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Newsletters NOW Available In Book Form
The first 12 issues of this newsletter are now available in book form under the title, Shepherds of Christ Newsletters: Selected Writings in Spirituality for All Peopleas Published in the Shepherds of Christ Newsletters for Priests.
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A number of the newsletters are now available on audio cassettes.
For a free copy of the book or cassettes call toll free 1-888-211-3041, phone 1-513-932-4451, fax 1-513-932-6791 or mail order to:
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WE ARE EXPANDING OUR READERSHIP!
We are expanding our circulation by explicitly inviting to our readership those who are not priests, but who are interested in the spiritual life.
The Newsletter will still be written for priests in a specialy way. Yet we feel much of the material will also be of interest to those who are not priests.
To reflect the fact that we are now expanding our readership to include all interested parties, we think it is appropriate to offer a new act of consecration which is not worded for priests only, but one suitable for all.
Chief Shepherd of the Flock
He hung upon a cross on a hill called Calvary. Death was near. How much Jesus had already suffered! He had been derisively crowned with thorns. In a terribly weakened condition, He carried the heavy cross to the hill of Golgotha. There He was stripped of His garments and mercilessly nailed to the cross. After all this brutal and agonizing suffering, Jesus finally died.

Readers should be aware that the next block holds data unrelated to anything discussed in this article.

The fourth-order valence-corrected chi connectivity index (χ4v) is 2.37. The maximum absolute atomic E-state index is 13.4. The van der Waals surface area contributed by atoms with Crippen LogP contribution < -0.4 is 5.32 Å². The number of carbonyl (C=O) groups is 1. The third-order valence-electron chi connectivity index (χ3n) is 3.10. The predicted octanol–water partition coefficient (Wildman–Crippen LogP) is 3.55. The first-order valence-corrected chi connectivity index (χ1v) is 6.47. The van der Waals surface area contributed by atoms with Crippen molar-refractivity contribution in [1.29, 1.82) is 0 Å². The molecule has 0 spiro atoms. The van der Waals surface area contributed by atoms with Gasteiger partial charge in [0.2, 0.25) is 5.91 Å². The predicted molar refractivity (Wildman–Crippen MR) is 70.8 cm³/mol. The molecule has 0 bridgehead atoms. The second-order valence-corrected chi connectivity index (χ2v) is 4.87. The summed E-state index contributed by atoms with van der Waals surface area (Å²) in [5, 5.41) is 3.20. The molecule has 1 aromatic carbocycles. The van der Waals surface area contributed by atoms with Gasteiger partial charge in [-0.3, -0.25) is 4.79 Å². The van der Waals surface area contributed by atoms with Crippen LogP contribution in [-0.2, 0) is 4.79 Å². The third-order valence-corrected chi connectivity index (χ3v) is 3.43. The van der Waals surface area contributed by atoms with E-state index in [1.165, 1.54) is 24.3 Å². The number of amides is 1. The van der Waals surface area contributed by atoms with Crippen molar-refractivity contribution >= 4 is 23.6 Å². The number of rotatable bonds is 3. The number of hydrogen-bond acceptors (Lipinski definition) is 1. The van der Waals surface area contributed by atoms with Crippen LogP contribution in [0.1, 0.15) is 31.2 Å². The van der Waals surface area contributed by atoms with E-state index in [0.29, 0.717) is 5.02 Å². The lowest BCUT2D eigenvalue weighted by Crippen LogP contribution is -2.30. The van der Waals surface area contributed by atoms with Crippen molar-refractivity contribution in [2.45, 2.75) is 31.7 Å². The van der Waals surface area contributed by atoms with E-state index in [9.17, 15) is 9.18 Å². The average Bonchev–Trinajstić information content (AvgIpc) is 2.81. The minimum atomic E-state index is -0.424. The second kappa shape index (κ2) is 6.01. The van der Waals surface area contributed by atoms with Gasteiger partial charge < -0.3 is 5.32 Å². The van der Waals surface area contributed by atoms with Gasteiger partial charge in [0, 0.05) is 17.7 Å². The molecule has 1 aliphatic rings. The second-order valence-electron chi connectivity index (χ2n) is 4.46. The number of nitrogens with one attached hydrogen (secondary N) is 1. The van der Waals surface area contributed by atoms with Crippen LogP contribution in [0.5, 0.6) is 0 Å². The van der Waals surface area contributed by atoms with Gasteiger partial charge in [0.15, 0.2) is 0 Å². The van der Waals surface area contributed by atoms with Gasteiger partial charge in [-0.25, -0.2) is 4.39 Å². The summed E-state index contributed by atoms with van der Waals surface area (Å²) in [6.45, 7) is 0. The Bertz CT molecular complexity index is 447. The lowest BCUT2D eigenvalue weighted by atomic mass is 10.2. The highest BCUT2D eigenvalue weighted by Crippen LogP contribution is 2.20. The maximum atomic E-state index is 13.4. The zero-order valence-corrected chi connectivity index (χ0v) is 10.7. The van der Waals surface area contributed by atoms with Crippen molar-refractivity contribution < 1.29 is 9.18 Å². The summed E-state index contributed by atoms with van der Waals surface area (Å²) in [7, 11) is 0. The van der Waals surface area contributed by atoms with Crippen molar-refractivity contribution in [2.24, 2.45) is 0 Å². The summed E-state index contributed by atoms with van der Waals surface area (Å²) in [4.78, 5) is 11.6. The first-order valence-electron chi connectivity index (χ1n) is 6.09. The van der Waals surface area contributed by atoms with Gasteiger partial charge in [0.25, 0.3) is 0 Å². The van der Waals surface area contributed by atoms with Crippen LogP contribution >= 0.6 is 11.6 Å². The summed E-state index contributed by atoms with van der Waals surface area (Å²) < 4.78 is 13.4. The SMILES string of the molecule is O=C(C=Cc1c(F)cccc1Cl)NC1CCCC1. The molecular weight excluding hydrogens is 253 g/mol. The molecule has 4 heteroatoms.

Truly the Good Shepherd had laid down His life for His sheep. That magnificent Heart, overflowing with love for His Father and all of us, had beat its last.
On the third day, Jesus rose: Destroy this Temple, and in three days I will raise it up. The Jews replied, It has taken forty-six years to build this Temple: are you going to raise it up again in three days? But he was speaking of the Temple that was his body, and when Jesus rose from the dead, his disciples remembered that he had said this, and they believed the scripture and what he had said. (Jn 2:19-22)
Yes, the Good Shepherd died and rose for our salvation. Behold, the paschal mystery of Jesus!
When we are baptized we are incorporated into Christ's paschal mystery of death and resurrection. St. Paul speaks of this marvelous union with Jesus: You cannot have forgotten that all of us, when we were baptised into Christ Jesus, were baptised into his death. So by our baptism into his death we were buried with him, so that as Christ was raised from the dead by the Fathers glorious power, we too should begin living a new life. (Rm 6:3-4)
Christ has structured the Christian life by the way He lived, died, and rose from the dead. It is obvious, then, as Paul tells us above that the pattern of death-resurrection must be at the heart of the Churchs life. Individually and collectively, we continually die in Christ so that we may continually rise in Him. Thus we pass over in a process of ongoing religious transition to a greater participation in Christs resurrection. It is true that our participation in Christs resurrection will reach its completion only in eternal life. Nevertheless, we begin the life of resurrection here upon earth, in the here and now of human life, in the midst of joy and pain, in the experience of success and failure, in the sweat of our brow, in the enjoyment of Gods gifts. As Christians, we should have a sense of dynamic growth concerning our here and now life of resurrection.
We cannot maintain the life of resurrection or grow in it without a willingness to suffer. This does not mean that we need to feel overwhelmed and heavily burdened in our lives. The greater portion of suffering for most Christians seems to be an accumulation of ordinary hardships, difficulties, and pains. At times, however, deep suffering, even suffering of agonizing proportions can enter into ones life. Whether the sufferings one encounters are of the more ordinary variety or of the more rare and extreme type, Christians must convince themselves that to relate properly to the cross is to grow in resurrection, and growth in resurrection means we will also have an increased capacity to help give resurrection to others.